Monday, January 30, 2012
High Court Upholds Use of Commission’s Senate Map This Year
From Staff and Wire Service Reports
The California Supreme Court on Friday upheld the state Senate maps drawn last year by an independent redistricting commission, dealing a blow to GOP attempts to block Democrats from gaining enough seats so they can pass taxes on their own.
The high court ruled unanimously that the Senate map drawn by the commission should be used in the June primary and November general election, even though Republicans say they expect a referendum on the use of the map to qualify for the ballot.
A random sampling of the 711,311 signatures collected resulted in an estimate that opponents of the map had just over the 504,760 required. But because the estimate failed to clear that hurdle by at least 10 percent, a full count of the signatures is required by law.
The secretary of state reported Friday that county officials have looked at 125,769 signatures, with a validation rate of 71.72 percent. If that rate were to hold statewide, the referendum would make it on to the ballot, with about 5,000 signatures to spare.
But the largest counties in the state generally have not finished counting, which they have until Feb. 24 to do. In the three largest counties to finish their checks, Santa Clara, Contra Costa, and Kern, the validation rates were 70.1, 74.3, and 68.9 percent, respectively.
Statewide, at least 70.8 percent of the remaining signatures must be validated for the referendum to qualify.
Secretary of State Debra Bowen argued that the court lacked jurisdiction to hear the challenge because the petitioner, Orange County Republican activist Julie Vandermost, could not show that the referendum was “likely to qualify” for the ballot within the meaning of Art. XXI, Sec. 3(b)(2) of the California Constitution. The high court disagreed.
“The sentence of article XXI, section 3(b)(2) in question—containing the ‘likely to qualify’ language — was not intended, and cannot reasonably be interpreted, to limit or restrict this court’s authority under article VI, section 10 to determine that such an original writ proceeding is appropriately ripe for adjudication and resolution at an earlier point in time,” Chief Justice Tani Cantil-Sakauye wrote.
But on the substance, the justices found that the map drawn by the Citizens Redistricting Commission was “clearly the most appropriate map to be used in the 2012 state Senate elections even if the proposed referendum qualifies for the ballot.”
With the recent announcement by Sen. Sam Blakeslee, R-San Luis Obispo, that he would not run if the commission map was used, Democrats believe they have several opportunities to reach the 27 seats needed for a two-thirds majority. Republicans did not challenge the commission’s Assembly map, which is not expected to produce major changes in the makeup of the lower chamber.
Cantil-Sakauye said the commission map was superior to any of three alternatives proposed by Vandermost—keeping the current map, with tweaks to three districts that have undergone substantial population shifts; a “nesting” map in which each Senate district would be made up of two of the unchallenged Assembly districts; and a new map drawn by Tony Quinn, a Republican redistricting expert.
“We are aware of no basis upon which to reasonably question the legality of the commission’s certified state Senate map,” the chief justice wrote. “This clearly distinguishes the commission-certified map from each of the alternatives proposed by petitioner.”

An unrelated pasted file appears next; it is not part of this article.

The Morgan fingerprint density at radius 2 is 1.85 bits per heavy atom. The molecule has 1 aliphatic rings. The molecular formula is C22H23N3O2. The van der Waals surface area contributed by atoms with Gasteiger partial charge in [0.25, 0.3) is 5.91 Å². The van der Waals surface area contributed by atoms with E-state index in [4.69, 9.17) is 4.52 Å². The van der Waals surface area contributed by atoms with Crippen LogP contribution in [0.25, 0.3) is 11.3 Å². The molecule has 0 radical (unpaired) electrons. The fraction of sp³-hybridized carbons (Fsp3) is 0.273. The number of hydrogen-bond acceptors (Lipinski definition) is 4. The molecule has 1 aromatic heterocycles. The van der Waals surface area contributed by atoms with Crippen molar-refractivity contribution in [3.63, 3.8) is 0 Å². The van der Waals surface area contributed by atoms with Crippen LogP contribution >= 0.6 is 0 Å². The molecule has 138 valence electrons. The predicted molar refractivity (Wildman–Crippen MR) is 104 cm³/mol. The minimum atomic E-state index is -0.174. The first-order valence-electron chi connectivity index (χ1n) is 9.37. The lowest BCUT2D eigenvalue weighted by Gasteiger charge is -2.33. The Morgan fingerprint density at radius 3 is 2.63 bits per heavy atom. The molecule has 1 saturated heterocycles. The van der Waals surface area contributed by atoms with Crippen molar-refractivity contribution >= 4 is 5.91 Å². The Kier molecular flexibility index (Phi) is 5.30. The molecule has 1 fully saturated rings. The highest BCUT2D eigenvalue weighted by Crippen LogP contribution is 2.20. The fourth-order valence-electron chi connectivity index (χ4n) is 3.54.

The current map, Cantil-Sakauye said, even with the proposed modifications, would contain wide population disparities that would likely violate the “one-person, one-vote” principle. The nesting map would be of questionable validity under the Voting Rights Act, would split existing communities to a greater extent than the commission map, and would increase the number of voters subject to “double-deferral,” meaning that some voters who did not elect a senator in 2010—because only half the Senate is elected every two years—would not get to elect one in 2012 either.
The Quinn map or “model plan,” the chief justice explained, is one for which supporting documentation was not submitted, meaning the court would have to appoint a special master to evaluate it. “At this late stage in the schedule of election preparations, there simply does not exist sufficient time to adequately consider such an undefined new map,” Cantil-Sakauye wrote.
Her opinion was joined by all of the justices except Goodwin H. Liu, who concurred separately. Liu agreed that the court has jurisdiction but said that since the court agreed that the commission map was superior to all alternatives, it was unnecessary to lay out guidelines as to what criteria the court would consider in connection with future challenges to maps drawn by the independent body.
Peter Yao, the acting chairman of commission, told The Associated Press that Friday’s decision was a great victory for the people of California” and said it was important for the stability of the electoral process in the state. “It is regrettable that these challenges, based on partisan self-interest, have cost precious taxpayer dollars to defend the work of the people’s commission,” said Yao, a Republican from Claremont.
California Republican Party Chairman Tom Del Beccaro said the court ignored the text of the original ballot measure passed by voters, which said the Supreme Court should hold off on using the commission’s boundaries if a referendum is likely to qualify.
“This is incredible, what they did,” Del Beccaro said. “The Supreme Court agreed with us on the merits and then chose to ignore the Constitution. They severely undermined the rule of law today.”
The case is Vandermost v. Bowen, 12 S.O.S. 355.
Copyright 2012, Metropolitan News Company